Most Australians love the sun and longer daylight hours of summer to play outdoors. The vegetables in this list are no different. Many of which will only grow their best in the warmer months. Lets take a look at some summer lovers.
1. Sweet Corn
Don't you just love eating fresh sweet corn straight from the garden? Corn grows fast and large and demands plenty of food and water to sustain its rapid development, so you'll need to dig in heaps of organic fertiliser. Corn needs to be grown in a position which gets full sun yet is sheltered from the wind. Plant seedlings close together to ensure good pollination and guarantee a bumper crop. Corn takes about three to four months to grow and produce cobs which are ready for picking. Now here's the trick to knowing when corn is ready to pick - wait for the tassels on the end of the cobs to turn almost black, give the cob a quick twist and it will come straight off the plant.
Capsicum love warm weather to activate fruiting. They can handle sunny spots in the vegie patch or grown in pots. Capsicums can receive sunburn, so protect them from the hottest days of summer with the shade cloth or move them to part shade if in pots. Harvest them young before insects sting their fruit, especially fruit fly. To protect them from fruit fly use Searles Fruit Fly Traps to kill the males before they can breed. Powdery mildew and spotted wilt are two other ailments you need to monitor.
Tomatoes are a summer favourite. Choose your favourite variety to grow and harvest all summer long. Tomatoes can be susceptible to many ailments, such as the fungal problem target blight and insects like fruit fly, aphids, caterpillars and mites. Monitor regularly and act early to prevent severe outbreaks. It is very important to water tomatoes on a periodic basis. Inconsistent watering will promote blossom end rot. Tomatoes are hungry feeders. Liquid fertilise every two weeks with Flourish Tomato & Vegetable Soluble Plant Food.
4. Warm weather herbs
These herbs love warm days and will provide you with an abundant of fresh new growth for a tasty summer harvest. Basil, purple basil, chives, chilli, mint, lemongrass and coriander enjoy warmer weather. Water twice weekly during this period.
Pumpkins are so satisfying to grow for both adults and children alike. Give pumpkins room to ramble, but if room is tight they can be pruned lightly to fit your space. They are great garden fillers, but are not suitable for growing in pots. Pumpkins grow rapidly and developing pumpkins need to be protected with a layer of mulch below them. Fungal diseases, such as powdery mildew and rust can plague them. Control these problems with Searles Wettable Sulphur early. Harvest when the vine leaves die back and have turned brown. Cut pumpkins off the vine with at least a few inches of stalk remaining on the pumpkin to prevent air and water from entering the pumpkin and rotting the inside. This will prolong the storage life of your pumpkins, which can last for months in a cool, dry and dark shelf.
Cucumbers are easy to grow and love the warm soil spring and summer brings. Give them room to spread or train their vines up a trellis if space is an issue. Supply plenty of water to the growing plant until fruit start forming and then reduce the watering to a moderate level to keep the roots moist. Mulching is important to keep cucumbers’ shallow roots from drying out and developing fruit from spoiling. Cucumbers are susceptible to mildew. Reduce the risk of outbreak with a fortnightly application of SeaMax Fish & Kelp. Control severe outbreak with Searles Mancozeb Plus. Harvest cucumber when young while at their sweetest.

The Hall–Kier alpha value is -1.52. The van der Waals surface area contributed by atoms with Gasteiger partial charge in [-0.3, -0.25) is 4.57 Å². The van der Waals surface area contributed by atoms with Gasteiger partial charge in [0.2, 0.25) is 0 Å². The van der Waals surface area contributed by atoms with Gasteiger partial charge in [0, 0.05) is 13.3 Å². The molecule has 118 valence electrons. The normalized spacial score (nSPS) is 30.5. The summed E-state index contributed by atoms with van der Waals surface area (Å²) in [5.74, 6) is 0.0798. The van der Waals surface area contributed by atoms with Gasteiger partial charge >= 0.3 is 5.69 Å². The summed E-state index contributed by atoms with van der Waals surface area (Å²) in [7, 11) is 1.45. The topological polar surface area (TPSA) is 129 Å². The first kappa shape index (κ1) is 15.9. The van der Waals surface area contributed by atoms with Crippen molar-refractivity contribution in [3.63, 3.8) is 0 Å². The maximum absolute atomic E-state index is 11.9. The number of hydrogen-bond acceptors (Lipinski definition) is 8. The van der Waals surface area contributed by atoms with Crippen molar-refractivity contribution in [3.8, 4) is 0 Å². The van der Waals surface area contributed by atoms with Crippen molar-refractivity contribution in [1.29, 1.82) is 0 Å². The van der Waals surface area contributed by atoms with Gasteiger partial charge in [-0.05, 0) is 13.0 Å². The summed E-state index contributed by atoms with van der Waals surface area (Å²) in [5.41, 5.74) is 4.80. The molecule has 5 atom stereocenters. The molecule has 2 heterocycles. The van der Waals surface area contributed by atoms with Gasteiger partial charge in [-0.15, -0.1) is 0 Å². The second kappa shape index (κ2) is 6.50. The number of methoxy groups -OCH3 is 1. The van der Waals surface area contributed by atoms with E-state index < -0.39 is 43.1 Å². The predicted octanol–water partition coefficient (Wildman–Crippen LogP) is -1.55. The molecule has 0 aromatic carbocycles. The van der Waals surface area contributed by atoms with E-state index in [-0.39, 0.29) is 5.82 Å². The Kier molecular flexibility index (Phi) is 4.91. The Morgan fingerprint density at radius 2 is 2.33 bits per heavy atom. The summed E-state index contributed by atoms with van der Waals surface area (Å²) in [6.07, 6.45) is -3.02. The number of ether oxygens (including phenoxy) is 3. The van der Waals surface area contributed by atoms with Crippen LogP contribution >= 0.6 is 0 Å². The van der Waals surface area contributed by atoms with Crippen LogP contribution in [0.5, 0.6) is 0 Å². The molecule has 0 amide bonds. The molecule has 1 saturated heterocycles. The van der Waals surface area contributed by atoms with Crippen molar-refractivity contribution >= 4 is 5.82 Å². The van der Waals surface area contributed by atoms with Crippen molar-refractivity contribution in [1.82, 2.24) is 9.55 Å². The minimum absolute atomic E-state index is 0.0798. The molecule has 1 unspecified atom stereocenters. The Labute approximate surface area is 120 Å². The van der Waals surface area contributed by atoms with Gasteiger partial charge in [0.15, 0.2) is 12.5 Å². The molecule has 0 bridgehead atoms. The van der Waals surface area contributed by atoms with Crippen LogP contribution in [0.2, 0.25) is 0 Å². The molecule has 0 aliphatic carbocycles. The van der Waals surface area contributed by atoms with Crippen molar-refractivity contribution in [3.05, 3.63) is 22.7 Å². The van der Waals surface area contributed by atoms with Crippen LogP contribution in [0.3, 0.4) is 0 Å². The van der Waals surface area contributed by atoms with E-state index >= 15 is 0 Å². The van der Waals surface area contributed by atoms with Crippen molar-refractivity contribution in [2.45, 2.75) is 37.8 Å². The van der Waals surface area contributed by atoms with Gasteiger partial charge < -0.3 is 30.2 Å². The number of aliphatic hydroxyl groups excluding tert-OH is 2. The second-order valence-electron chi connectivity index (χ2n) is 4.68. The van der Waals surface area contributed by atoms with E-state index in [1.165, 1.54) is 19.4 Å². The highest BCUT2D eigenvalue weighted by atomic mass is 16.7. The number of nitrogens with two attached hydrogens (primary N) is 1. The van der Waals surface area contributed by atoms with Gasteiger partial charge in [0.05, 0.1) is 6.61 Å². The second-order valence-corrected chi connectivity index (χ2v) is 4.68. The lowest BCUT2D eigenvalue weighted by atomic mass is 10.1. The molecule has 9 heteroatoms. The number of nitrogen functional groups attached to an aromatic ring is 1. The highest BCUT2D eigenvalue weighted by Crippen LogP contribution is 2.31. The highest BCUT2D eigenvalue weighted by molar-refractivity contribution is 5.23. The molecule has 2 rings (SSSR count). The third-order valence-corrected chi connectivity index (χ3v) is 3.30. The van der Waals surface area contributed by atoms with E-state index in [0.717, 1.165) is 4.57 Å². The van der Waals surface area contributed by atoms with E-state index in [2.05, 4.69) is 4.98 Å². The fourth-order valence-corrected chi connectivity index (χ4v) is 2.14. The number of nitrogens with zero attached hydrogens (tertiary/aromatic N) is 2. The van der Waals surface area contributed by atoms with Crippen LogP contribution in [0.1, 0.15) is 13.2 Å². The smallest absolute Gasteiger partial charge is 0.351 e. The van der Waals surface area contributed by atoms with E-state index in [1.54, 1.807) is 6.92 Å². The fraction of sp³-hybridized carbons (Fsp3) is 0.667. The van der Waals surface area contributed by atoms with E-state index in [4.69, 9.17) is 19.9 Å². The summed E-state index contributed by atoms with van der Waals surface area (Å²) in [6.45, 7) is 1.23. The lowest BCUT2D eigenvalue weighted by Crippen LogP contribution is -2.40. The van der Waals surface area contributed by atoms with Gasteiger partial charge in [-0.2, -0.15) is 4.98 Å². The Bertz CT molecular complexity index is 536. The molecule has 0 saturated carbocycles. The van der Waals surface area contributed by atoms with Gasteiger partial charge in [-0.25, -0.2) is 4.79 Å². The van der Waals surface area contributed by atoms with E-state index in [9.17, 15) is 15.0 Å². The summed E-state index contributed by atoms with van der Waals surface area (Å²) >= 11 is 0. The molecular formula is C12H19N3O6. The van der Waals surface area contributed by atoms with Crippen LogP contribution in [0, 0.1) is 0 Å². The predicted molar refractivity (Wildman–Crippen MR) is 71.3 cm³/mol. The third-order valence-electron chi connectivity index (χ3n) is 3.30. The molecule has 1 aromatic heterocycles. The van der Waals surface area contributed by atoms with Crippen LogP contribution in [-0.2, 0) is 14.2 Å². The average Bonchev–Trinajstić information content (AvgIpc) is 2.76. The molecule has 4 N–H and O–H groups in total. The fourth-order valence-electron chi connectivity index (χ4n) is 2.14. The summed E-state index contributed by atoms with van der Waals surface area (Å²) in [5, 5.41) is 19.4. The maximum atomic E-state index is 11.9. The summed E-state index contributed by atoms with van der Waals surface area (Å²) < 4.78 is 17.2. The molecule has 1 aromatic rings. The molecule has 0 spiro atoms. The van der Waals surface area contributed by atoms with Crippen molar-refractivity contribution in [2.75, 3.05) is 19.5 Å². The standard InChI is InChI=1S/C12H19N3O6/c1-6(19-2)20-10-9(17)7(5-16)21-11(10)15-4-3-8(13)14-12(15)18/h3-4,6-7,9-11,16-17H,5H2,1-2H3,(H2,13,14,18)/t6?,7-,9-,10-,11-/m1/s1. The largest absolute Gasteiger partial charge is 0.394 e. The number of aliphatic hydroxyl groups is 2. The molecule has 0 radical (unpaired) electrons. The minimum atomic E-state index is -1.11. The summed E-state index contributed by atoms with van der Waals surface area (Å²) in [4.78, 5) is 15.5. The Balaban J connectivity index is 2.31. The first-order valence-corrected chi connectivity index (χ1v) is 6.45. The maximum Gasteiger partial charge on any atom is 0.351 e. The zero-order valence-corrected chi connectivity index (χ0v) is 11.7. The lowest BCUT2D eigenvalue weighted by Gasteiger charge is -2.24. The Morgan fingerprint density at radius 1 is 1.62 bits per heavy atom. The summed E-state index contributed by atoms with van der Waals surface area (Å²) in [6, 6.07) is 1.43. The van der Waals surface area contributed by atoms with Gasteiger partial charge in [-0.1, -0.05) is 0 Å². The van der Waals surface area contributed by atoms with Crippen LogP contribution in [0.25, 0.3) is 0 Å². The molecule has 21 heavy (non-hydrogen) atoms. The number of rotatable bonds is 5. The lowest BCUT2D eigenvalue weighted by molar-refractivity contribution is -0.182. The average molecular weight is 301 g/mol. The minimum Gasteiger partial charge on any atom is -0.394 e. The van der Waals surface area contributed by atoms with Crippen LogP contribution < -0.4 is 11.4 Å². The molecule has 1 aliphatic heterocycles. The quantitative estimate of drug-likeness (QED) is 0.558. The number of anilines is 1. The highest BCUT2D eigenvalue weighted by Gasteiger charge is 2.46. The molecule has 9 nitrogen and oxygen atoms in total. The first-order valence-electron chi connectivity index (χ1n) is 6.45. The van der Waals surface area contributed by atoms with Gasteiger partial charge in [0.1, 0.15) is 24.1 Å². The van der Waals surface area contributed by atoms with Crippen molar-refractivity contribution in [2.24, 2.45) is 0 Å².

7. Summer squash
Summer squash, as the name implies, grows well in the warmer months of the year. Squash are one of the few vegetables suitable for growing in large pots. Choose a pot 50cm diameter or larger. Keep soil moist and mulch to protect their shallow roots. Pick when young for optimum taste and to encourage continual fruit production. Like other cucurbits, squash are susceptible to powdery mildew. Control this with Mancozeb Plus.
Technically, ginger is a spice and not a vegetable, but growing ginger is fun, easy and their foliage adds a touch of the tropics to the garden. Ginger flourishes in a tropical, humid climate, growing vigorously in rich well composted and free draining soil. To enrich existing soil, mix in 5 IN 1 Organic Fertiliser and part sand for free drainage. For southern states, ginger can be grown indoors. This herbaceous perennial will die down in autumn, which is a great time to harvest some of their roots. Leave the remaining roots in the ground for future harvesting. Their roots grow energetically during the year. To keep ginger growing productively, scoop up roots, divide into smaller pieces and replant in spring. Keep ginger plants moist.
Eggplants are heat seekers but do not like the humidity. Plant them in an area where they will be protected against strong wind and sunburn and receive substantial ventilation. Humidity and soggy soil will lead to soil borne fungal problems. Eggplants love rich well, composted soil and mulch well to keep competing weeds at bay. Eggplant varieties vary in size, shape and colour when maturity is reached. Consult with the growers plant label for prime harvesting time.
Vegetables in pots
When planting vegetables in pots always use a large pot to meet their rapid growing requirements. A 40cm diameter pot or larger is the general rule. Use a specially designed premium potting mix for vegetables and herbs, such as Searles Herb & Vegetable Potting Mix. This mix contains a 9 month fertiliser and excellent water holding properties for continued growth to produce quality yields.
Even though these vegetables love growing in the sun, mulching to protect their root system and to retain the moisture is still very important.